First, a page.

5. The project also contributed to USAID/Indonesia higher education objectives by providing training to undergraduate students (the majority of them female). Special attention was given to students and young scientists from the eastern part of Indonesia, such as Kupang, East Nusa Tenggara, and Papua. To support gender equality and social inclusion, the PI and his colleagues we allocated more internships for female students, as well as students from minority ethnic backgrounds. One of the highlights of the project was capacity building in the field of marine natural products chemistry and marine biotechnology through internships and workshops for undergraduates, with some of them getting the opportunity to visit UCSC for additional training and hands-on research experience.
Specific significant outputs of the project included the following:
  • Six peer-reviewed articles in reputable international journals, one of which was co-authored with their U.S. partner, along with one book chapter to appear in 2020.
  • Indonesian patent applications submitted in 2019 for two different Gram-negative bacteria, namely Vibrio parahaemolyticus and Erythrobacter flavus.
  • Bacterial sequence data submitted to public online database of the National Center for Biotechnology Information of the U.S. National Institutes of Health (
  • Capacity building on marine biotechnology through trainings, internships, workshops and short training visits at UCSC, as well as the upgrading of curricula for three courses (Marine Biotechnology, Marine Natural Products, and Marine Chemical Ecology) benefiting 91 students as of June 2020. Six students obtained their PhDs with partial support from the PEER grant, of which three have been hired at UNDIP, one directs an environmental NGO in Bali, and one is a junior researcher in The Netherlands.
  • Improved scientific performance and recognition for the UNDIP team, as indicated by the selection of Prof. Ocky Radjasa and two key project team members (Prof. Agus Sabdono and Dr. Agus Trianto) among the 500 best Indonesian researchers out of 194,000 researchers announced by the Indonesian Minister of Research and Technology on May 28, 2020. Their ratings were numbers 168, 135, and 179, respectively. Prof. Sabdono has been re-elected by the Dean as the head of the Tropical Marine Biotechnology Laboratory, while Prof. Trianto has just been elected as the Vice Dean for Academic Affairs, who is also responsible for managing research and innovation in the faculty. Prof. Radjasa has been appointed to the Governing Board of MERO (Marine Education and Research Organization), a non-profit marine research foundation in Bali.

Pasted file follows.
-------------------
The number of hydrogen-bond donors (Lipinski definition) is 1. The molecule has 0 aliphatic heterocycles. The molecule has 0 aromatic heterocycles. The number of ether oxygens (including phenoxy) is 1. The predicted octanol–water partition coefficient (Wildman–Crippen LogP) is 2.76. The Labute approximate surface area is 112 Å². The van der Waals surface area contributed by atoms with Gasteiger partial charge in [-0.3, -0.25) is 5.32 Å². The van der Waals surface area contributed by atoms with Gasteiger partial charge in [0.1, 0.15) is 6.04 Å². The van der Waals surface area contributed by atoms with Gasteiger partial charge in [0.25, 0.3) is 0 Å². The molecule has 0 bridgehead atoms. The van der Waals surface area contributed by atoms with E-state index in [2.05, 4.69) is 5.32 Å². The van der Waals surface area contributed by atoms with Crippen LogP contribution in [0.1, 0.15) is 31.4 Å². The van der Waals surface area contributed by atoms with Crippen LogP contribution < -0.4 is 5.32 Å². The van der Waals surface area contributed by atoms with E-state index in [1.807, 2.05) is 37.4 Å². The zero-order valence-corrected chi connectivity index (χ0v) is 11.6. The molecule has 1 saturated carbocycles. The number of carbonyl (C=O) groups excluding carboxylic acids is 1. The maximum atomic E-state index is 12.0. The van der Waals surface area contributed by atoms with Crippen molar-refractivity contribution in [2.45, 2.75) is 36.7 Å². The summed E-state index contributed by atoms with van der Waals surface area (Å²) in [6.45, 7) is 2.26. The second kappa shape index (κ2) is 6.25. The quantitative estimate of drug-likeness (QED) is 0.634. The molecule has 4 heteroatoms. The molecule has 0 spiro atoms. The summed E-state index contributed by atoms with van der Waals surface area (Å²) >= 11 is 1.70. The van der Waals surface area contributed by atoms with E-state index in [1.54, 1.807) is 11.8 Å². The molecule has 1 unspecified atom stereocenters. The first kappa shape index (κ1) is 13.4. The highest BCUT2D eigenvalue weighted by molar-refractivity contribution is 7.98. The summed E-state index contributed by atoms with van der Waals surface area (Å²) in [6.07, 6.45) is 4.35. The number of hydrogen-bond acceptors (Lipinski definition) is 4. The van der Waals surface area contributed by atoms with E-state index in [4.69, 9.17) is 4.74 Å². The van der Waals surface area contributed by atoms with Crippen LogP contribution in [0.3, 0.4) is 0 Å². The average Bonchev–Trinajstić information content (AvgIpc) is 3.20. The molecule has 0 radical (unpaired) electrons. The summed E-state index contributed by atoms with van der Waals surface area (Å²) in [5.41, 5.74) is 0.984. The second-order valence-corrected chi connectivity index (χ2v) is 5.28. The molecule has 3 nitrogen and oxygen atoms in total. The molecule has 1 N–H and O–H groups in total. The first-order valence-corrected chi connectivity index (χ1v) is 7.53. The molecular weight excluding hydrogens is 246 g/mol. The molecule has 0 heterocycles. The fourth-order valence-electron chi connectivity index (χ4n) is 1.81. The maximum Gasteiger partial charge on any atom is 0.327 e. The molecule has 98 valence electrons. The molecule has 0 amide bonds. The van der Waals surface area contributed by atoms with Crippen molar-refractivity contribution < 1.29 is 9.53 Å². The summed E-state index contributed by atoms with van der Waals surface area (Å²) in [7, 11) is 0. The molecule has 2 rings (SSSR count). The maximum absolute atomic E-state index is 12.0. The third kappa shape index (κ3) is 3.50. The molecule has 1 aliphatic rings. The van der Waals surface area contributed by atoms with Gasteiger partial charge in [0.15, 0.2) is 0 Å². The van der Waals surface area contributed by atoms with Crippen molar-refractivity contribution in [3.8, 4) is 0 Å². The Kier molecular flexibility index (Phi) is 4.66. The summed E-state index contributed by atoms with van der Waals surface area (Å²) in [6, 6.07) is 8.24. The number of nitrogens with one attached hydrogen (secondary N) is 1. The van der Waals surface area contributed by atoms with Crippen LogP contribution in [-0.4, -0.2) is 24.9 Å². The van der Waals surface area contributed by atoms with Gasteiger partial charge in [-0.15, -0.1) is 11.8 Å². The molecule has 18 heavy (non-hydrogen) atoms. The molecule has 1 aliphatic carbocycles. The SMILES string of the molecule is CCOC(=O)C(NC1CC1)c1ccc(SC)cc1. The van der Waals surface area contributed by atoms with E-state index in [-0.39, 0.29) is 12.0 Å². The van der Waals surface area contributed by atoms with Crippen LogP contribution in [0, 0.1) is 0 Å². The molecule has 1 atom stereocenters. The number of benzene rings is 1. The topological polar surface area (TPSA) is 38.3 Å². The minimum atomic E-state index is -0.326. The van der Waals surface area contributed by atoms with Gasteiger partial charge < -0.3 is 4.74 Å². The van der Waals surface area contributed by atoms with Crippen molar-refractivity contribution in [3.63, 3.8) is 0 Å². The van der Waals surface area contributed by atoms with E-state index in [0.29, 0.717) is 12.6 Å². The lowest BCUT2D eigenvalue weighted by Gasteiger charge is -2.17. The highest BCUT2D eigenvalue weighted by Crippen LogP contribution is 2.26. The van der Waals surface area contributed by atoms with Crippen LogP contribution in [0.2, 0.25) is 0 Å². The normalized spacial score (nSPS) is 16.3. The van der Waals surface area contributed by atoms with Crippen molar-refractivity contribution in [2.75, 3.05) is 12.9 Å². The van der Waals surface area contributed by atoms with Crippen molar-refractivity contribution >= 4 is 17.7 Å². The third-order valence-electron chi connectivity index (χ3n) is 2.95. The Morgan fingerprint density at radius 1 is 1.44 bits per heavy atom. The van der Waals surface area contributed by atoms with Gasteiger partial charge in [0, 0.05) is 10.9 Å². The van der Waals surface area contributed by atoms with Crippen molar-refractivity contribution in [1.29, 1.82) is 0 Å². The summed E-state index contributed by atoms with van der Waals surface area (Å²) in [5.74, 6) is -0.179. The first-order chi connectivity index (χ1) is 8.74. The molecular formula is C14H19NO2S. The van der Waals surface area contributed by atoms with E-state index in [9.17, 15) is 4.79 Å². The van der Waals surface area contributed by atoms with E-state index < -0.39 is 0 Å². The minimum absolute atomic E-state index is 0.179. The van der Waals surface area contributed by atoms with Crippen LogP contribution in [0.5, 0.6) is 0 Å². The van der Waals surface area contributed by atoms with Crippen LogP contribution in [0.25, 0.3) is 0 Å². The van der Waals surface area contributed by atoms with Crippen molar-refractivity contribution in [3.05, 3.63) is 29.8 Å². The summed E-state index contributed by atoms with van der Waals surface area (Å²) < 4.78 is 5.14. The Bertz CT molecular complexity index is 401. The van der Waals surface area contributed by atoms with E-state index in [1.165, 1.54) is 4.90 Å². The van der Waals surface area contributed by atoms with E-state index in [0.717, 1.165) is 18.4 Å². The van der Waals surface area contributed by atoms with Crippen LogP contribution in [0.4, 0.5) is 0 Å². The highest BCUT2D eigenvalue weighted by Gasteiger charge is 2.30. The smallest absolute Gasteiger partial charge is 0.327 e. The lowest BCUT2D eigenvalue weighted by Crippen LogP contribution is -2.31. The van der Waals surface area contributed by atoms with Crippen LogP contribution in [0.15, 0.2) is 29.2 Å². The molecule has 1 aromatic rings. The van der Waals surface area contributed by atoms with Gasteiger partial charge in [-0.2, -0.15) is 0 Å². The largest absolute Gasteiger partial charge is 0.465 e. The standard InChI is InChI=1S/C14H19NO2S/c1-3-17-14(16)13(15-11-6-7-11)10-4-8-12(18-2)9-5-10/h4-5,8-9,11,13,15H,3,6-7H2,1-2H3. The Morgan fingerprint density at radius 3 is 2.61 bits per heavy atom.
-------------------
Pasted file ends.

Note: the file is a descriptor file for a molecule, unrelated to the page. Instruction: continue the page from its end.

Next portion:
• Six competitive research grants received from Indonesian Ministry of Research and Technology in 2020, with possible extension up to three years. In addition, the team has obtained two additional international joint research grants from the UK Newton Fund and the Zoological Museum of Moscow State University, and they have submitted an international joint research proposal with partners from the Netherlands to the Indonesian Endowment Fund for Education, with the results expected in October 2020.
  • Contacts established with NGOs working in the marine environment sector. The PI and his team met with the World Wildlife Fund and The Nature Conservancy to explore possibilities for collaboration on sustainable use of Indonesian coral reefs, especially in the Raja Ampat region of Papua. They also built a working relationship with the MERO Foundation in Bali to help expand their research capacity for bioprospecting of marine microbial symbionts.
Prof. Radjasa emphasizes that the PEER project provided much-needed human and lab infrastructure capital for strengthening research capacity. With partial support from PEER and complementary support from UNDIP, he and his team now have an established tropical marine biotechnology laboratory that can serve as a vehicle for carrying out world class research going forward. The laboratory is now more capable of obtaining external research grants as well as generating revenues needed for its operations. Although the PEER grant has now ended, the young research team created as part of the project will coordinate planned projects from 2020 to 2022. The team includes three scientists who recently received their PhDs under the PI’s supervision. Prof. Radjasa and his group will continue to leverage and build their network of international research counterparts from the United States, Germany, France, The Netherlands, and Japan.

Publications (as of June 2020)

Sibero, M.T. T. Zho, Y. Igarashi, O.K. Radjasa, A. Sabdono, A. Trianto, T. Ulfa, Bachtiarini, and M.S. Bahry. 2020. Chromanone-type compounds from marine sponge-derived Daldinia eschscholtzii KJMT FP 4.1. Journal of Applied Pharmaceutical Science 10(1):001-007  

Kristiana, R., G. Bedoux, G. Pals, I.W. Mudianta, L. Taupin, C. Marty, M.A. Asagabaldan, D. Ayuningrum, A. Trianto, N. Bourgougnon, O.K. Radjasa, A. Sabdono, and M. Hanafi. 2020. Bioactivity of compounds secreted by symbiont bacteria of Nudibranchs from Indonesia. PeerJ 8:e8093 DOI: 10.7717/peerj.8093

Trianto, A., Nirwani, O. Susanti, D. Maesaroh, and O.K. Radjasa. 2019a. The bioactivity of bacterium and fungi living associate with the sponge Reniera sp. against multidrug-resistant Staphylococcus aureus and Escherichia coli. Biodiversitas. 20(8) 2302-2307.

Sibero, M.T., T.U. Bachtiarini, A.Trianto, A.H. Lupita, D.P. Sari, Y. Igarashi , E. Harunari , A.R. Sharma , O.K. Radjasa , and A. Sabdono. 2019. Characterization of a yellow pigmented coral-associated bacterium exhibiting anti-bacterial activity against multidrug resistant (MDR) organism. Egyptian Journal of Aquatic Research.

Cristianawati, O., A. Sabdaningsih, L.E. Becking, M.M. Khoeri, H. Nuryadi, A. Sabdono, A. Trianto, and O.K. Radjasa. 2019. Biological activity of sponge-associated fungi from Karimunjawa Islands, Indonesia against pathogenic Streptococcus pneumonia. Biodiversitas 20(8): 2143-2150. DOI: 10.13057/biodiv/d200807

Trianto, A., O.K. Radjasa, A. Sabdono, S.I. Muchlissin, R. Afriyanto, Sulistiowati, S.K. Radjasa, P. Crews, and E. McCauley. 2019. Exploration culturable bacterial symbionts of sponges from Ternate Islands, Indonesia. Biodiversitas 20(3):776-782. DOI: 10/13057/biodiv/d200323.